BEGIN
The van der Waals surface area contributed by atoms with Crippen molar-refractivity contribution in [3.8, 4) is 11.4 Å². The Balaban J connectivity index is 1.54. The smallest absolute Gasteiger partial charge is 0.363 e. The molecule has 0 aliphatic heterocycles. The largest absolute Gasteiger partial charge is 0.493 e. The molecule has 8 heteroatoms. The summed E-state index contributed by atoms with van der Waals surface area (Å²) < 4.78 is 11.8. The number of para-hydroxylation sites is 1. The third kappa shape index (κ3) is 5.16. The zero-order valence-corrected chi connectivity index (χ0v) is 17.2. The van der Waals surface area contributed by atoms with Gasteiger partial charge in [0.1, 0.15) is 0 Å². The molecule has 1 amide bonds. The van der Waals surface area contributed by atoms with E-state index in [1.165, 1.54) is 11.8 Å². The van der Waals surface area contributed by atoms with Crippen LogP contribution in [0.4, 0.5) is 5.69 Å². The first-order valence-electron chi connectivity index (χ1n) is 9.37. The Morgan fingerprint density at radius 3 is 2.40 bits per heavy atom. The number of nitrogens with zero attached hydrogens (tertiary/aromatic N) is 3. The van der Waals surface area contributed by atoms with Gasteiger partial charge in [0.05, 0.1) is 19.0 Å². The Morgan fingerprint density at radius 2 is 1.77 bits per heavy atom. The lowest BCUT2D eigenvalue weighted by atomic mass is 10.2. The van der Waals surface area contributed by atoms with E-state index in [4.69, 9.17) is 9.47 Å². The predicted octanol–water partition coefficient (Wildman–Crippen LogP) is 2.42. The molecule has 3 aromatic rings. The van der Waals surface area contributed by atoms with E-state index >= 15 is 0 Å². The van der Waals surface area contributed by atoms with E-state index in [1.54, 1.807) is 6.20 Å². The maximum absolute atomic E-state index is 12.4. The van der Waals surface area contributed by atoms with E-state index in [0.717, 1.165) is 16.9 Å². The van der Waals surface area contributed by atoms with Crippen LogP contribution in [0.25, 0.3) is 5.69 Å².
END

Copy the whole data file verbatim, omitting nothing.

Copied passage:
The van der Waals surface area contributed by atoms with Crippen molar-refractivity contribution in [3.8, 4) is 11.4 Å². The Balaban J connectivity index is 1.54. The smallest absolute Gasteiger partial charge is 0.363 e. The molecule has 0 aliphatic heterocycles. The largest absolute Gasteiger partial charge is 0.493 e. The molecule has 8 heteroatoms. The summed E-state index contributed by atoms with van der Waals surface area (Å²) < 4.78 is 11.8. The number of para-hydroxylation sites is 1. The third kappa shape index (κ3) is 5.16. The zero-order valence-corrected chi connectivity index (χ0v) is 17.2. The van der Waals surface area contributed by atoms with Gasteiger partial charge in [0.1, 0.15) is 0 Å². The molecule has 1 amide bonds. The van der Waals surface area contributed by atoms with E-state index in [1.165, 1.54) is 11.8 Å². The van der Waals surface area contributed by atoms with Crippen LogP contribution in [0.4, 0.5) is 5.69 Å². The first-order valence-electron chi connectivity index (χ1n) is 9.37. The Morgan fingerprint density at radius 3 is 2.40 bits per heavy atom. The number of nitrogens with zero attached hydrogens (tertiary/aromatic N) is 3. The van der Waals surface area contributed by atoms with Gasteiger partial charge in [0.05, 0.1) is 19.0 Å². The Morgan fingerprint density at radius 2 is 1.77 bits per heavy atom. The lowest BCUT2D eigenvalue weighted by atomic mass is 10.2. The van der Waals surface area contributed by atoms with E-state index in [4.69, 9.17) is 9.47 Å². The predicted octanol–water partition coefficient (Wildman–Crippen LogP) is 2.42. The molecule has 3 aromatic rings. The van der Waals surface area contributed by atoms with E-state index >= 15 is 0 Å². The van der Waals surface area contributed by atoms with E-state index in [1.54, 1.807) is 6.20 Å². The maximum absolute atomic E-state index is 12.4. The van der Waals surface area contributed by atoms with E-state index in [0.717, 1.165) is 16.9 Å². The van der Waals surface area contributed by atoms with Crippen LogP contribution in [0.25, 0.3) is 5.69 Å².